Stop motion: this involves physically manipulating real world objects. The process involves photographing the object one frame at a time to create the illusion of movement. The largest name in stop motion animation for many years now has been Aardman Animation, creators of Wallace and Gromit and creature comforts as well as a whole host of other beloved children’s shows and feature films.

Computer animation: This is the most common modern technique for animating images. Animation is created uses a variety of techniques, digitally. It follows a lot of the same style and is similar in practice to traditional cell animation with the most notable exception being that the image does not have to be redrawn completely every time the artist wants to make a small change to the image in a sequence of frames.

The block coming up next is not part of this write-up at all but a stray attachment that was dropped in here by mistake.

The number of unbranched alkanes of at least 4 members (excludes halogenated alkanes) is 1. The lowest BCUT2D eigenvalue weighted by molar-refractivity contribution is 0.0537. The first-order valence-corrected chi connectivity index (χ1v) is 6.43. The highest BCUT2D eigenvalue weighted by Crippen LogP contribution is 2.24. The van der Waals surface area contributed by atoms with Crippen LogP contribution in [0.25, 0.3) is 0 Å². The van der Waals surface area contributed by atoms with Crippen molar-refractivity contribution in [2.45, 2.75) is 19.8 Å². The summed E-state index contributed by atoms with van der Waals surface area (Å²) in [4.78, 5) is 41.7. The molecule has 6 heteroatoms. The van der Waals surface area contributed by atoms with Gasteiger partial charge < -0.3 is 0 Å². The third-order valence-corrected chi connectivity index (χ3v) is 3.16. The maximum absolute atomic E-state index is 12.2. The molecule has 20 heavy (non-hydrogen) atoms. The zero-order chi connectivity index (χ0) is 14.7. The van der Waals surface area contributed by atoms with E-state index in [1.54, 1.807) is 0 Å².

Clearly each of these practices of animation is a huge topic to discuss, which is good because I intend to keep this blog very active with all of the updates in these various different sections of the industry. However, to begin with I can’t possibly begin to even scratch the surface of describing all of the intricate details of each. So as I keep on posting I will go more in depth about each of these sections.

As a final note, last month Aardman released their latest feature film entitled ‘The Pirates! In an Adventure with Scientists”, starring Hugh Grant voicing our swashbuckling bearded hero. I’ve yet to see this film, but according to excellent reviews (like this one in the telegraph), the film contains all of the same quality and style that we have come to love Aardman for.